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Ref: New report finds lack of preparedness for response for children

AFP

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US emergency services ill-prepared to help kids: study





WASHINGTON (AFP) — Emergency services in the United States are ill-prepared to help one of the most vulnerable population groups, children, in the event of a disaster, the results of a study published Monday showed.

"Children are among the most vulnerable in a disaster situation; planning for their care should be a major priority of the emergency care system," said the study, led by Steven Shirm of the University of Arkansas for Medical Sciences and Arkansas Children's Hospital.

Of 1,318 emergency services which said they had a written plan for dealing with a large-scale disaster, only 248 said their plan had specific provisions for the care of children, the study showed.

But child-specific plans are needed because children are more and more frequently the target of terrorist attacks and have different medical needs and responses to adults, said Shirm.

"One of the first things you do for an adult is say, 'Everyone who's all right, get up and walk over here.' If they're able to listen and walk, they're probably OK," Shirm told AFP.

"But you can't do that with a child. A two-year-old would just sit there and scream," Shirm said.

Helping children in a disaster poses challenges because of the different characteristics shown by different age groups, he added.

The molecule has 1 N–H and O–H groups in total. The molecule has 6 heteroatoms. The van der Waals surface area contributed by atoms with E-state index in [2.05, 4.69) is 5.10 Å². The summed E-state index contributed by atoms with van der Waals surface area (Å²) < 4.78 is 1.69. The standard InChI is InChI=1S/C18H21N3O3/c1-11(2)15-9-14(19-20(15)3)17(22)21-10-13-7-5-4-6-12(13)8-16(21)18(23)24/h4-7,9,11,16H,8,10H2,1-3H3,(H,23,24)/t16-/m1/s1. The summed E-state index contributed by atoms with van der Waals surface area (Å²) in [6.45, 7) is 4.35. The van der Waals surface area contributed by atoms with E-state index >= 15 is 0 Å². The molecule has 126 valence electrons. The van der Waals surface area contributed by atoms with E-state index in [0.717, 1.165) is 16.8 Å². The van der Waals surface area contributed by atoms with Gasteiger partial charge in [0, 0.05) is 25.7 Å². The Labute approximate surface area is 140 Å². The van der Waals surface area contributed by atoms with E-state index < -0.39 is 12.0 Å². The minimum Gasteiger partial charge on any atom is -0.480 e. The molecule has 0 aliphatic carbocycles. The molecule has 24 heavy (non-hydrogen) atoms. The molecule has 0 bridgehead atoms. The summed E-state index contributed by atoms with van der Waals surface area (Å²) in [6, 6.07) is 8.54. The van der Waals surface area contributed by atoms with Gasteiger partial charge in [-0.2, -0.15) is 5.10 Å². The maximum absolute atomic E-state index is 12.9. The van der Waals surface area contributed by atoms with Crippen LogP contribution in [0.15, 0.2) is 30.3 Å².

"With adults, one or two sizes fits most but for kids you need to have specialized equipment for different age groups.

"Their vital signs are all very different, the way they follow commands is different. Ambulance services need to be have the proper equipment for different ages, and disaster drills, too, need to include children," Shirm said.

The study focussed on children because they had been the target of recent attacks, such as the Oklahoma City bombings in 1995 and the Beslan school siege in Russia in 2004, Shirm said.

The perpetrator of the attacks on a federal building in Oklahoma City, which also housed a day care center, "intentionally targeted children," Shirm said.

"The same holds true for the Beslan attack. We know there are terrorists out there who target children because it affects the kids and parents, and psychologically that's very effective," he said.

More than 300 people died in the siege on the first day of school in Beslan, and of the 168 people killed in the Oklahoma City bombing, 18 were children aged between three months and six years.

The study showed that less than a third of the emergency services with a written plan, or 576 services (31.8 percent), had provisions in their plan for responding to a mass casualty event at a school or other child care facility.

And only around one-quarter of the emergency services said their disaster response plan included provisions for reuniting children with their parents or guardians in the aftermath of a crisis, including natural disasters such as Hurricane Katrina.

"You need to have a generalized response for how to evacuate lots of children and how you're going to reunite them with their parents," Shirm said, adding that countries should follow Israel's lead in disaster preparedness.

"In Israel, they live with threats every day. They're prepared. We looked at our level of preparedness compared to theirs, and, oh my, we have some work to do," he said.

More than 3,700 ambulance services across the United States took part in the survey in from which the study was compiled, between November 2004 and March 2005.

The study was published in the October issue of the Pediatrics scientific journal.

Copyright İ 2007 AFP. All rights reserved.

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